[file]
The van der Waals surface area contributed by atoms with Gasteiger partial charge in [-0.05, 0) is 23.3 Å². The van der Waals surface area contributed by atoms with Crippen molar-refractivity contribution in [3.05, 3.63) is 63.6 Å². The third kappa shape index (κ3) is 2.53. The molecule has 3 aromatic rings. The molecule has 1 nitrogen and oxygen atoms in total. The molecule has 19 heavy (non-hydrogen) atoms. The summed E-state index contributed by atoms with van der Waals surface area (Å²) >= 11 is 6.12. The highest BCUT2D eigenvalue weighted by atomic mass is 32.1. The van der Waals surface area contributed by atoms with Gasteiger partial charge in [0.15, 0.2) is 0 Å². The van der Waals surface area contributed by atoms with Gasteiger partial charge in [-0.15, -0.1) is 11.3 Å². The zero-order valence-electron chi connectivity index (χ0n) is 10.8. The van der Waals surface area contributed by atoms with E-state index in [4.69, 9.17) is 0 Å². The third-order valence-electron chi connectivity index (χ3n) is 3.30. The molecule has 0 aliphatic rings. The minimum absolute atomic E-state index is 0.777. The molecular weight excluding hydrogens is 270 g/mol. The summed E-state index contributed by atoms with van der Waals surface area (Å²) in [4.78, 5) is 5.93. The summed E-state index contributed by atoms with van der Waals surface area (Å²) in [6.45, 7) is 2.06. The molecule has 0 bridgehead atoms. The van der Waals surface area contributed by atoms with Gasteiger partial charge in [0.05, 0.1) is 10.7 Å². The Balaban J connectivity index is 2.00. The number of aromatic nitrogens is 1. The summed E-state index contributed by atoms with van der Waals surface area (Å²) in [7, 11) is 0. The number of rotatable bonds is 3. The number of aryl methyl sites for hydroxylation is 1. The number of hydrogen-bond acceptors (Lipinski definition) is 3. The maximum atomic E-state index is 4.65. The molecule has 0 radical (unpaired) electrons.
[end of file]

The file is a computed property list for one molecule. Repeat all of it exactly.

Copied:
The van der Waals surface area contributed by atoms with Gasteiger partial charge in [-0.05, 0) is 23.3 Å². The van der Waals surface area contributed by atoms with Crippen molar-refractivity contribution in [3.05, 3.63) is 63.6 Å². The third kappa shape index (κ3) is 2.53. The molecule has 3 aromatic rings. The molecule has 1 nitrogen and oxygen atoms in total. The molecule has 19 heavy (non-hydrogen) atoms. The summed E-state index contributed by atoms with van der Waals surface area (Å²) >= 11 is 6.12. The highest BCUT2D eigenvalue weighted by atomic mass is 32.1. The van der Waals surface area contributed by atoms with Gasteiger partial charge in [0.15, 0.2) is 0 Å². The van der Waals surface area contributed by atoms with Gasteiger partial charge in [-0.15, -0.1) is 11.3 Å². The zero-order valence-electron chi connectivity index (χ0n) is 10.8. The van der Waals surface area contributed by atoms with E-state index in [4.69, 9.17) is 0 Å². The third-order valence-electron chi connectivity index (χ3n) is 3.30. The molecule has 0 aliphatic rings. The minimum absolute atomic E-state index is 0.777. The molecular weight excluding hydrogens is 270 g/mol. The summed E-state index contributed by atoms with van der Waals surface area (Å²) in [4.78, 5) is 5.93. The summed E-state index contributed by atoms with van der Waals surface area (Å²) in [6.45, 7) is 2.06. The molecule has 0 bridgehead atoms. The van der Waals surface area contributed by atoms with Gasteiger partial charge in [0.05, 0.1) is 10.7 Å². The Balaban J connectivity index is 2.00. The number of aromatic nitrogens is 1. The summed E-state index contributed by atoms with van der Waals surface area (Å²) in [7, 11) is 0. The number of rotatable bonds is 3. The number of aryl methyl sites for hydroxylation is 1. The number of hydrogen-bond acceptors (Lipinski definition) is 3. The maximum atomic E-state index is 4.65. The molecule has 0 radical (unpaired) electrons.